If collaborating with Yoko Ono has been a dream of yours ever since you watched Cut Piece in college, then here’s your chance. Last week, Ono put out a call for “testaments of harm done to you for being a woman,” on Facebook.
The full call—in all caps—reads:
WOMEN OF ALL AGES, FROM ALL COUNTRIES OF THE WORLD: YOU ARE INVITED TO SEND A TESTAMENT OF HARM DONE TO YOU FOR BEING A WOMAN.
WRITE YOUR TESTAMENT IN YOUR OWN LANGUAGE,
IN YOUR OWN WORDS, AND WRITE HOWEVER OPENLY YOU WISH. YOU MAY SIGN YOUR FIRST NAME IF YOU WISH, BUT DO NOT GIVE YOUR FULL NAME.
SEND A PHOTOGRAPH OF YOUR EYES.
The call is for an upcoming project title Arising that Ono will debut at the Reykjavik Art Museum in October. The Huffington Post notes that the “simplicity of this project is also its power,” which is a standard Ono approach to the issue of gender-based violence. It’s a theme that she’s returned to consistently throughout her career, sometimes to controversial results. In Cut Piece, a conceptual piece that she performed in 1965, is her most famous approach to the subject.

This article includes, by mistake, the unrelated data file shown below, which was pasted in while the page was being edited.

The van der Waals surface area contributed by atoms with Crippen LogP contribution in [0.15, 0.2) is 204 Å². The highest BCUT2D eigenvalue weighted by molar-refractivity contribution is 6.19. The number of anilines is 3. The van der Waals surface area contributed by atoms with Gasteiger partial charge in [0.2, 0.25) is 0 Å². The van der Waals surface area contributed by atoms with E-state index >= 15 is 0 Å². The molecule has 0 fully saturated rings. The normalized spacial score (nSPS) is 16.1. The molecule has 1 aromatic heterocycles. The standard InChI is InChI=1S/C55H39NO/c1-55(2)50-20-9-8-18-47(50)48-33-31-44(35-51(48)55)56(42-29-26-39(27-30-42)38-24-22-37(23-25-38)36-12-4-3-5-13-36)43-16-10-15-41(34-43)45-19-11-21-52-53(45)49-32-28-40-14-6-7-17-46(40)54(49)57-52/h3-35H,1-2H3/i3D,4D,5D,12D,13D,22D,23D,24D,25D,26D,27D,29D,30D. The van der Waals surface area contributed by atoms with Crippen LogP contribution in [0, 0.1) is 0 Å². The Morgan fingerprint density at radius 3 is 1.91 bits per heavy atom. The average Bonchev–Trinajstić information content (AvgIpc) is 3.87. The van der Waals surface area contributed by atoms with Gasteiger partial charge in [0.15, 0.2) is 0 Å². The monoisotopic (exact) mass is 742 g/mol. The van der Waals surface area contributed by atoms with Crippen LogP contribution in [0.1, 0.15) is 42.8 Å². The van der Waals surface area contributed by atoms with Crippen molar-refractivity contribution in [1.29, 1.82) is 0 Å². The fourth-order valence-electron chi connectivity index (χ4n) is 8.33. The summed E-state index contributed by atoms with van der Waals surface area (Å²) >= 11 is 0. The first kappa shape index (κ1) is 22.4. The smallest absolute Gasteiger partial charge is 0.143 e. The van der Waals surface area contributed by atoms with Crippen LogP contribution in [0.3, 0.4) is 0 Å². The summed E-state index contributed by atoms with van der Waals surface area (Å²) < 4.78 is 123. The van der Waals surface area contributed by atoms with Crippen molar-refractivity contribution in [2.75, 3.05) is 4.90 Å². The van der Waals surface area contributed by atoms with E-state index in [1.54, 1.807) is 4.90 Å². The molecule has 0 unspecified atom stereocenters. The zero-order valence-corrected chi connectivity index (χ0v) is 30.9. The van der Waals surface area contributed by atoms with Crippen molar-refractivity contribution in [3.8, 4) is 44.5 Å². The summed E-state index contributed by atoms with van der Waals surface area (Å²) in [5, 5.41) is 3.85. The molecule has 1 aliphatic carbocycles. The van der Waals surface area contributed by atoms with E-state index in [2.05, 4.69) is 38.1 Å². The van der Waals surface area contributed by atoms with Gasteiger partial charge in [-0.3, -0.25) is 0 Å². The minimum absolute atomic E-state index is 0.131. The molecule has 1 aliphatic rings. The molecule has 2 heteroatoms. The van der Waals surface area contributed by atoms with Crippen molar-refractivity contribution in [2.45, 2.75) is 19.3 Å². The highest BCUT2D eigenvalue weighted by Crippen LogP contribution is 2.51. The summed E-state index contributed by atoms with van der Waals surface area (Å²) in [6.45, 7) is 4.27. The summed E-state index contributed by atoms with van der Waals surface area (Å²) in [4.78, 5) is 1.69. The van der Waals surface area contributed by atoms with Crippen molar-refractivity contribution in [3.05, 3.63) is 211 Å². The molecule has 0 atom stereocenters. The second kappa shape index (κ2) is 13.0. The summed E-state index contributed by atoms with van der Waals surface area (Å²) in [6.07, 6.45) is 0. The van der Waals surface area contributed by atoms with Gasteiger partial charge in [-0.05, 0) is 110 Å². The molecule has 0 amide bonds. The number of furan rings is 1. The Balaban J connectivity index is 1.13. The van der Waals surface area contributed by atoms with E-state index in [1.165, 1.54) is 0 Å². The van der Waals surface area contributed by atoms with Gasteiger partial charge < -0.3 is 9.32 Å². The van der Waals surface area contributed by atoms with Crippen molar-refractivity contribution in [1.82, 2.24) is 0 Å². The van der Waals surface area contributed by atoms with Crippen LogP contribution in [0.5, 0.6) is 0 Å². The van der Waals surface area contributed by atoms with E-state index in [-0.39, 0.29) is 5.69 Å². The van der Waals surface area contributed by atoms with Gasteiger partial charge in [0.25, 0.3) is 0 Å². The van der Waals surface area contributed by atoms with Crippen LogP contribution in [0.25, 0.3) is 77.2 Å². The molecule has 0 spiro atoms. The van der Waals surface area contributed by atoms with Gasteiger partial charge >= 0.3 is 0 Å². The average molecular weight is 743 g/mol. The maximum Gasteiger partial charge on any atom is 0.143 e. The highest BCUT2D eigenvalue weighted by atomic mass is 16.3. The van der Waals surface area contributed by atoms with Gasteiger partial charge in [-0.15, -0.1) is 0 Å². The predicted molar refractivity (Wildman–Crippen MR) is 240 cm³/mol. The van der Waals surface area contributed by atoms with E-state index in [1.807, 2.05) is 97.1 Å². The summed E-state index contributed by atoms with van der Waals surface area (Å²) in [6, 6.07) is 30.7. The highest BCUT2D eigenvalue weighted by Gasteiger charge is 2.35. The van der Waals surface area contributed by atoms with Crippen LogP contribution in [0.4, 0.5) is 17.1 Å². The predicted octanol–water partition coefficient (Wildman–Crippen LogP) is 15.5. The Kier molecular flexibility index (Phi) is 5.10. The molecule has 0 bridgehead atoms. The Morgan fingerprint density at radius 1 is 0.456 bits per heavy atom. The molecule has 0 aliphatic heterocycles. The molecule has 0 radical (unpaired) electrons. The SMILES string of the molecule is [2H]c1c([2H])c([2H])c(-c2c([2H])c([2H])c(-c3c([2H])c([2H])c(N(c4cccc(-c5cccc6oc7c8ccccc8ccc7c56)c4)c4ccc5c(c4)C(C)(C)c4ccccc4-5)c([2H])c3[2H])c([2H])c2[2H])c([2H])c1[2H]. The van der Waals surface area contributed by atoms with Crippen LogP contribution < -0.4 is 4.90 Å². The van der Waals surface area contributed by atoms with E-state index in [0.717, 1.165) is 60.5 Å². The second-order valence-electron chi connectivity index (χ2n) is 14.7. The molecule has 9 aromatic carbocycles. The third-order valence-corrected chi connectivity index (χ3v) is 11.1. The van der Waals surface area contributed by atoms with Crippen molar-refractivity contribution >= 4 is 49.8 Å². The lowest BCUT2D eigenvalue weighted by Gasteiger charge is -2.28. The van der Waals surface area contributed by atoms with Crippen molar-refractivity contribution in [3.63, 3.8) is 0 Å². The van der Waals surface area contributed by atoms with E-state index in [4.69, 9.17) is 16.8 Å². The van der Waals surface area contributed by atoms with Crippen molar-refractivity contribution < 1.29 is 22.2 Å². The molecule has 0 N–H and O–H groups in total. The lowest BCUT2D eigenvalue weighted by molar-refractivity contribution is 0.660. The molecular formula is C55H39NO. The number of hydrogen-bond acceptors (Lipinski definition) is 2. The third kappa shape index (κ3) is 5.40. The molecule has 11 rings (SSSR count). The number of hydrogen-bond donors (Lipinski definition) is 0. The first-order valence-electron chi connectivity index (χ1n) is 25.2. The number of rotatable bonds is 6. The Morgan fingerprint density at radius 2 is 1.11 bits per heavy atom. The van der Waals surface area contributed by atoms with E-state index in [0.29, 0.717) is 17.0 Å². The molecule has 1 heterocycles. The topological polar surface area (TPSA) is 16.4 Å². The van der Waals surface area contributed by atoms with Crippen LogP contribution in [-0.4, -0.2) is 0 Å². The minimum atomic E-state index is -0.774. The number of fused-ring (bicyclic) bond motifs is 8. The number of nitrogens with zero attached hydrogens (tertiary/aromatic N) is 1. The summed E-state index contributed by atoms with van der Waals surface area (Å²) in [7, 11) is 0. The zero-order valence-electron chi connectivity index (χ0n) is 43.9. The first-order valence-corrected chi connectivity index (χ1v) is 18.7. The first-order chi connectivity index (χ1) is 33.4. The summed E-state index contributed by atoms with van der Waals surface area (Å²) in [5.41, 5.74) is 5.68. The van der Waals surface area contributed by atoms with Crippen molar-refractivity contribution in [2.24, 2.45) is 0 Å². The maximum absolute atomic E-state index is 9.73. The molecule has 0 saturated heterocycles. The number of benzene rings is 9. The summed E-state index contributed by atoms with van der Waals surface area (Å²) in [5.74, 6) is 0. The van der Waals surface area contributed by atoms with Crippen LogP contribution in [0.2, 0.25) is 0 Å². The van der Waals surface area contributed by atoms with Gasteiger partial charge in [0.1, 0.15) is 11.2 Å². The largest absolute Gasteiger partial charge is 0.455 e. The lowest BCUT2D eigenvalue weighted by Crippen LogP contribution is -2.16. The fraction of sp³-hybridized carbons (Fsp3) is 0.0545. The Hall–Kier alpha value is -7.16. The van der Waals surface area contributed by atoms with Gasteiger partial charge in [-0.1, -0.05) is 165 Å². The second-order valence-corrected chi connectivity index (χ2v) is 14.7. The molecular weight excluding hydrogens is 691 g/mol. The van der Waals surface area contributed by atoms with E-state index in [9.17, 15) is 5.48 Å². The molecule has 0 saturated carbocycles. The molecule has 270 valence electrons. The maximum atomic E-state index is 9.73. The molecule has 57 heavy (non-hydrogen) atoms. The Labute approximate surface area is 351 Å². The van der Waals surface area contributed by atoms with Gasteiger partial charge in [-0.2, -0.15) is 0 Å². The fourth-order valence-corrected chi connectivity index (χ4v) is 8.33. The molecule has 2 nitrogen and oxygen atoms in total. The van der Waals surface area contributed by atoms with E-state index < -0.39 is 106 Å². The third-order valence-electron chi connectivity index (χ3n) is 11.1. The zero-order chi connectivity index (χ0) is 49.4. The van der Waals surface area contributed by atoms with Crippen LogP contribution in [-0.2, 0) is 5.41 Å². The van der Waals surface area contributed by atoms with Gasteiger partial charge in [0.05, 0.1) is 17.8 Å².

In the piece, Ono sat motionless and invited audience members to cut off pieces of her clothes. The performance—purposefully, and perhaps expectedly—degrades from a simplistic concept to violence as audience members enthusiastically cut her bra straps. While Cut Piece is hailed a definitive moment in feminist art, other works, like Ono’s film, Rape (1969) are a deeply disturbing approach to the topic of gender-based violence. In the film, a woman is doggedly pursued by a cameraman until she becomes increasingly upset (the woman, Eva Majlata, did not initially know that the pursuit was for Ono’s film).
So, while it’s unclear on which side of Ono’s approach to gender-based violence Arising will fall, it’s sure to be provocative.